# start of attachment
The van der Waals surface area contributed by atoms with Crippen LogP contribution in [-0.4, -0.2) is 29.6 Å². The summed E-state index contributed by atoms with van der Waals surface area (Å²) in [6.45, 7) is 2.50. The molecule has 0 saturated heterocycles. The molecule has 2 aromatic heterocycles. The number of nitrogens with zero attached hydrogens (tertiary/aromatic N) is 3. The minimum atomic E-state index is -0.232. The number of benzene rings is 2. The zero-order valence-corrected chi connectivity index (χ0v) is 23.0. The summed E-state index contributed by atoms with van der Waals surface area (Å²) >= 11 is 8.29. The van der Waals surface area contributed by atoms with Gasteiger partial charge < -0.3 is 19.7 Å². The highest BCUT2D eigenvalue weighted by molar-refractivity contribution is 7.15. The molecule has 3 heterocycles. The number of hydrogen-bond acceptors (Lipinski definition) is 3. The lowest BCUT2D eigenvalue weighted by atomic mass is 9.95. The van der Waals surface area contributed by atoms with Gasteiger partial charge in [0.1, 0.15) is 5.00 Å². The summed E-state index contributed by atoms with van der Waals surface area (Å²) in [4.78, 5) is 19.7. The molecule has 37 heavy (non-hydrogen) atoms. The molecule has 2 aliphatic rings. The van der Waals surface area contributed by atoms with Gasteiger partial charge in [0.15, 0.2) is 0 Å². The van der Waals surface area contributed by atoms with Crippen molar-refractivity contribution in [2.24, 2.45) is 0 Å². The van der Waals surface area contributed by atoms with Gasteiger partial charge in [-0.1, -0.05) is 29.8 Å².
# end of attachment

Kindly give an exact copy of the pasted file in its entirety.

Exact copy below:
The van der Waals surface area contributed by atoms with Crippen LogP contribution in [-0.4, -0.2) is 29.6 Å². The summed E-state index contributed by atoms with van der Waals surface area (Å²) in [6.45, 7) is 2.50. The molecule has 0 saturated heterocycles. The molecule has 2 aromatic heterocycles. The number of nitrogens with zero attached hydrogens (tertiary/aromatic N) is 3. The minimum atomic E-state index is -0.232. The number of benzene rings is 2. The zero-order valence-corrected chi connectivity index (χ0v) is 23.0. The summed E-state index contributed by atoms with van der Waals surface area (Å²) >= 11 is 8.29. The van der Waals surface area contributed by atoms with Gasteiger partial charge < -0.3 is 19.7 Å². The highest BCUT2D eigenvalue weighted by molar-refractivity contribution is 7.15. The molecule has 3 heterocycles. The number of hydrogen-bond acceptors (Lipinski definition) is 3. The lowest BCUT2D eigenvalue weighted by atomic mass is 9.95. The van der Waals surface area contributed by atoms with Gasteiger partial charge in [0.1, 0.15) is 5.00 Å². The summed E-state index contributed by atoms with van der Waals surface area (Å²) in [4.78, 5) is 19.7. The molecule has 37 heavy (non-hydrogen) atoms. The molecule has 2 aliphatic rings. The van der Waals surface area contributed by atoms with Gasteiger partial charge in [0.15, 0.2) is 0 Å². The van der Waals surface area contributed by atoms with Crippen molar-refractivity contribution in [2.24, 2.45) is 0 Å². The van der Waals surface area contributed by atoms with Gasteiger partial charge in [-0.1, -0.05) is 29.8 Å².